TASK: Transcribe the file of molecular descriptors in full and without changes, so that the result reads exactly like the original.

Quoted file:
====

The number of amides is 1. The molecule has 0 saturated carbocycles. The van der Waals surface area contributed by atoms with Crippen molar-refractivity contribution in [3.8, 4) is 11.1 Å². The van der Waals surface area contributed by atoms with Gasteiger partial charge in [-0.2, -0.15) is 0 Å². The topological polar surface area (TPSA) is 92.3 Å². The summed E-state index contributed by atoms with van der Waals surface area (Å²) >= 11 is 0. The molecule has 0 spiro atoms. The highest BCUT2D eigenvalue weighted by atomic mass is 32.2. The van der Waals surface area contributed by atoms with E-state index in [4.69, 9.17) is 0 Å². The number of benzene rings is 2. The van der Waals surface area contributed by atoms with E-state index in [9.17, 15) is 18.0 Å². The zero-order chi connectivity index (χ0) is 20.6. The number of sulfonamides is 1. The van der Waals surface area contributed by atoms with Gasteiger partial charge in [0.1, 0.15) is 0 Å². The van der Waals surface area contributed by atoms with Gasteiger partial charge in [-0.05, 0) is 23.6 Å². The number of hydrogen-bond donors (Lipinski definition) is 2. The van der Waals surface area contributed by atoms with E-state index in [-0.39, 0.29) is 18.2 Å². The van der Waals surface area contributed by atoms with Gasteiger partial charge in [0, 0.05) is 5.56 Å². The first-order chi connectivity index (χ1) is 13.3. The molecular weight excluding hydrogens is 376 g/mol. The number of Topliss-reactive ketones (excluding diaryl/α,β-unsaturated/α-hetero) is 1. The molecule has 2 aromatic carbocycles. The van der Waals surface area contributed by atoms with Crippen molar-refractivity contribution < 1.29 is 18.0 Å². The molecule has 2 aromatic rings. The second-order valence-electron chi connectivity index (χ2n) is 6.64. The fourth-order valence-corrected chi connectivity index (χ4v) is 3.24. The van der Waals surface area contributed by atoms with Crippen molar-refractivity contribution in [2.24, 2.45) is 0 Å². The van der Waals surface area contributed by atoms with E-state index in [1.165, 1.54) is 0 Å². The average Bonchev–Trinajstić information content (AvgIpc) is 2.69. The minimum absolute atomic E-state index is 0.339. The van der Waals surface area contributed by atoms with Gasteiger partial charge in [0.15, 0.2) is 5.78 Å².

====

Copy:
The number of amides is 1. The molecule has 0 saturated carbocycles. The van der Waals surface area contributed by atoms with Crippen molar-refractivity contribution in [3.8, 4) is 11.1 Å². The van der Waals surface area contributed by atoms with Gasteiger partial charge in [-0.2, -0.15) is 0 Å². The topological polar surface area (TPSA) is 92.3 Å². The summed E-state index contributed by atoms with van der Waals surface area (Å²) >= 11 is 0. The molecule has 0 spiro atoms. The highest BCUT2D eigenvalue weighted by atomic mass is 32.2. The van der Waals surface area contributed by atoms with E-state index in [4.69, 9.17) is 0 Å². The number of benzene rings is 2. The van der Waals surface area contributed by atoms with E-state index in [9.17, 15) is 18.0 Å². The zero-order chi connectivity index (χ0) is 20.6. The number of sulfonamides is 1. The van der Waals surface area contributed by atoms with Gasteiger partial charge in [0.1, 0.15) is 0 Å². The van der Waals surface area contributed by atoms with Gasteiger partial charge in [-0.05, 0) is 23.6 Å². The number of hydrogen-bond donors (Lipinski definition) is 2. The van der Waals surface area contributed by atoms with E-state index in [-0.39, 0.29) is 18.2 Å². The van der Waals surface area contributed by atoms with Gasteiger partial charge in [0, 0.05) is 5.56 Å². The first-order chi connectivity index (χ1) is 13.3. The molecular weight excluding hydrogens is 376 g/mol. The number of Topliss-reactive ketones (excluding diaryl/α,β-unsaturated/α-hetero) is 1. The molecule has 2 aromatic carbocycles. The van der Waals surface area contributed by atoms with Crippen molar-refractivity contribution < 1.29 is 18.0 Å². The molecule has 2 aromatic rings. The second-order valence-electron chi connectivity index (χ2n) is 6.64. The fourth-order valence-corrected chi connectivity index (χ4v) is 3.24. The van der Waals surface area contributed by atoms with Crippen molar-refractivity contribution in [2.24, 2.45) is 0 Å². The van der Waals surface area contributed by atoms with E-state index in [1.165, 1.54) is 0 Å². The average Bonchev–Trinajstić information content (AvgIpc) is 2.69. The minimum absolute atomic E-state index is 0.339. The van der Waals surface area contributed by atoms with Gasteiger partial charge in [0.15, 0.2) is 5.78 Å².